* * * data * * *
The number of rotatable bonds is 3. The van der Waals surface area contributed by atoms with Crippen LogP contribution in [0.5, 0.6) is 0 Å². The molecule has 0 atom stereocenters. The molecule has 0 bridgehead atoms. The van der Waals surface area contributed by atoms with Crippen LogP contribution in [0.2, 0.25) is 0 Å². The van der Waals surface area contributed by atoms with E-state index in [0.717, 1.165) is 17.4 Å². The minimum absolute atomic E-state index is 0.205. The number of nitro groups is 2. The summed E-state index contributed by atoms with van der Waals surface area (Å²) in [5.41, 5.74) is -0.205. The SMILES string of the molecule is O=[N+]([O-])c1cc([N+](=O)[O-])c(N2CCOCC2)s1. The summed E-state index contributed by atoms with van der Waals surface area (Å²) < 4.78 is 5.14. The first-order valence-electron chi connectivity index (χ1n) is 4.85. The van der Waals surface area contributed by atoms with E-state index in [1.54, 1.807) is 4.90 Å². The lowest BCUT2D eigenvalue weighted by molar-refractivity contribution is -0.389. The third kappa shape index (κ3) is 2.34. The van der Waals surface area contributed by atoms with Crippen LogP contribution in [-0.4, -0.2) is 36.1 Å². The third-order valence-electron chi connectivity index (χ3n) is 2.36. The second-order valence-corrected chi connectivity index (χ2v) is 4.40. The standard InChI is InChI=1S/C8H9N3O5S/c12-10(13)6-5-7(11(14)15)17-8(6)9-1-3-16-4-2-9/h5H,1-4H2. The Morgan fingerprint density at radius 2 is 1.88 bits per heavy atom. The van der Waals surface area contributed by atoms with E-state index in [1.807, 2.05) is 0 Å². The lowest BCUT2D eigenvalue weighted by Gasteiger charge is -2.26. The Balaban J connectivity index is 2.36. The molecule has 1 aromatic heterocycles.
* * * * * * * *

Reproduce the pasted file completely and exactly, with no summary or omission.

The number of rotatable bonds is 3. The van der Waals surface area contributed by atoms with Crippen LogP contribution in [0.5, 0.6) is 0 Å². The molecule has 0 atom stereocenters. The molecule has 0 bridgehead atoms. The van der Waals surface area contributed by atoms with Crippen LogP contribution in [0.2, 0.25) is 0 Å². The van der Waals surface area contributed by atoms with E-state index in [0.717, 1.165) is 17.4 Å². The minimum absolute atomic E-state index is 0.205. The number of nitro groups is 2. The summed E-state index contributed by atoms with van der Waals surface area (Å²) in [5.41, 5.74) is -0.205. The SMILES string of the molecule is O=[N+]([O-])c1cc([N+](=O)[O-])c(N2CCOCC2)s1. The summed E-state index contributed by atoms with van der Waals surface area (Å²) < 4.78 is 5.14. The first-order valence-electron chi connectivity index (χ1n) is 4.85. The van der Waals surface area contributed by atoms with E-state index in [1.54, 1.807) is 4.90 Å². The lowest BCUT2D eigenvalue weighted by molar-refractivity contribution is -0.389. The third kappa shape index (κ3) is 2.34. The van der Waals surface area contributed by atoms with Crippen LogP contribution in [-0.4, -0.2) is 36.1 Å². The third-order valence-electron chi connectivity index (χ3n) is 2.36. The second-order valence-corrected chi connectivity index (χ2v) is 4.40. The standard InChI is InChI=1S/C8H9N3O5S/c12-10(13)6-5-7(11(14)15)17-8(6)9-1-3-16-4-2-9/h5H,1-4H2. The Morgan fingerprint density at radius 2 is 1.88 bits per heavy atom. The van der Waals surface area contributed by atoms with E-state index in [1.807, 2.05) is 0 Å². The lowest BCUT2D eigenvalue weighted by Gasteiger charge is -2.26. The Balaban J connectivity index is 2.36. The molecule has 1 aromatic heterocycles.